The ads hit the airways last year, a vaccine for teenage girls that fights against HPV.
It's the only cause of cervical cancer.
But various strains of HPV also cause anal, penile, head and neck cancers.
Mount Sinai surgeon Eric Genden says that ten years ago, it was rare to see this type of cancer in people who didn't smoke or drink excessively.
Studies show that if you've had more than five oral sex partners, your risk of oral cancer is increased five-fold, but that's not all.
A lot of people think that this is just contracted through oral sex, but that's not the case.
There are cases documented through french kissing.
Breaking it down by the numbers, if you're a drinker, you're at five times the risk of developing oral cancers.
If you smoke, that goes up to 19 times the risk.
If you do both, it's 53 times.
If you have the HPV virus, your risk of developing cancer is 243 times the risk.
Traditionally, patients would undergo a 12 hour surgery and two week hospital stay, followed by high dose radiation and chemo.
Now a new transoral robotic surgery removes the tumor in less than two hours.
Even with improved treatments, Doctor Genden says the battle against HPV induced cancer is just beginning.
More information on next page.
ALL ABOUT HPV: Approximately 20 million Americans are currently infected with HPV. Another 6 million people become newly infected each year. HPV is so common that at least 50% of sexually active men and women get it at some point in their lives. Genital human papillomavirus (also called HPV) is the most common sexually transmitted infection (STI). There are more than 40 HPV types that can infect the genital areas of males and females. These HPV types can also infect the mouth and throat. Most people who become infected with HPV do not even know they have it. In 90% of cases, the body’s immune system clears HPV naturally within two years. But sometimes, certain types of HPV can cause genital warts in males and females as well as cervical cancer in females. (Source: CDC)
HPV & MEN: Much of the information about HPV virus (human papillomavirus) centers on women, since having the virus increases their risk of getting cervical cancer. But HPV virus in men can cause health problems, too. More than half of men who are sexually active in the U.S. will have HPV at some time in their life. Often, a man will clear the virus on his own, with no health problems. Researchers tested more than 1,100 healthy men from the three countries every six months for an average of two years. Their results indicated that the number of new infections among the men was high, and that risk stays with men throughout their lives. (Source: WebMD)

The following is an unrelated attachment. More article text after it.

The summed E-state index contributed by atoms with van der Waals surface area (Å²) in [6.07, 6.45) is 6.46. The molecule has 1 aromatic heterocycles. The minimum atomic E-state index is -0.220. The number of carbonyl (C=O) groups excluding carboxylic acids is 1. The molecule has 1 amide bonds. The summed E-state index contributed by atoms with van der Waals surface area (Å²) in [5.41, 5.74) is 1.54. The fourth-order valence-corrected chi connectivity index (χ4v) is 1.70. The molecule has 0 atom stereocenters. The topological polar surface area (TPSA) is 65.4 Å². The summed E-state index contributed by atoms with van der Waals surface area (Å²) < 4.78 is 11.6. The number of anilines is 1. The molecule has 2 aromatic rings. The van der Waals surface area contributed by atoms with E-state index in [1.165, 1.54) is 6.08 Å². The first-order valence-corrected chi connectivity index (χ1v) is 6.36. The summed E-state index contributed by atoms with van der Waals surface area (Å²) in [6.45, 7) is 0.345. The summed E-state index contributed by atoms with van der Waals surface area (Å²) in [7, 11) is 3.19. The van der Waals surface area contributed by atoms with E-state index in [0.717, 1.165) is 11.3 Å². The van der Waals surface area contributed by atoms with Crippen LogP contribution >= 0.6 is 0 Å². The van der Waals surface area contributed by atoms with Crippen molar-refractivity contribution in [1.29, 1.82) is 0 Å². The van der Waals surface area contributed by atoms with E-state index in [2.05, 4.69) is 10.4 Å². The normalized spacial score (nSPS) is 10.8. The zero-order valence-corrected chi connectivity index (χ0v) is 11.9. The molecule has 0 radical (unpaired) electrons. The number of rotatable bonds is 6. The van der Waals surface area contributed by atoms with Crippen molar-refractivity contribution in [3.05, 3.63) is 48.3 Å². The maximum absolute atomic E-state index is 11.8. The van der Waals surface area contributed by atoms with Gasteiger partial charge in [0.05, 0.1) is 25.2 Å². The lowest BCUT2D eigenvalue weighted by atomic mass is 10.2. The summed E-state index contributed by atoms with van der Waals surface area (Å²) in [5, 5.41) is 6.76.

THE KISSING DISEASE? Oral sex and open-mouthed "French" kissing increases the risk of acquiring oral infections of HPV, a study shows. It is associated with gonorrheal pharyngitis - a sexually transmitted infection of the tonsils and back of the throat that immediately causes symptoms, and now is associated with mouth HPV infections that are silent yet may lead to oral cancer 10 to 20 years later. (Source: Study by the Ohio State University.)
NEW SURGERY TECHNOLOGY: A minimally invasive surgical approach developed by head and neck surgeons at the University of Pennsylvania School of Medicine has been cleared by the U.S. Food and Drug Administration (FDA). Head and neck tumor treatments often involve a combination of surgery, radiation therapy, and chemotherapy. Conventional surgery may require an almost ear-to-ear incision across the throat or splitting the jaw, resulting in speech and swallowing deficits for patients. In comparison, the minimally invasive TORS approach, which accesses the surgical site through the mouth, has been shown to improve long term swallowing function and reduce risk of infection while speeding up the recovery time. When compared to traditional surgeries, after their cancers have been removed successfully, patients have been able to begin swallowing on their own sooner and leave the hospital earlier. TORS outcomes are markedly improved when compared to standard chemotherapy, radiation or traditional open surgical approaches for oropharyngeal cancer. ( Source: University of Pennsylvania)
For More Information, Contact:
The Mount Sinai Medical Center
Tel: (212) 241-9200
(Information provided by Ivanhoe)
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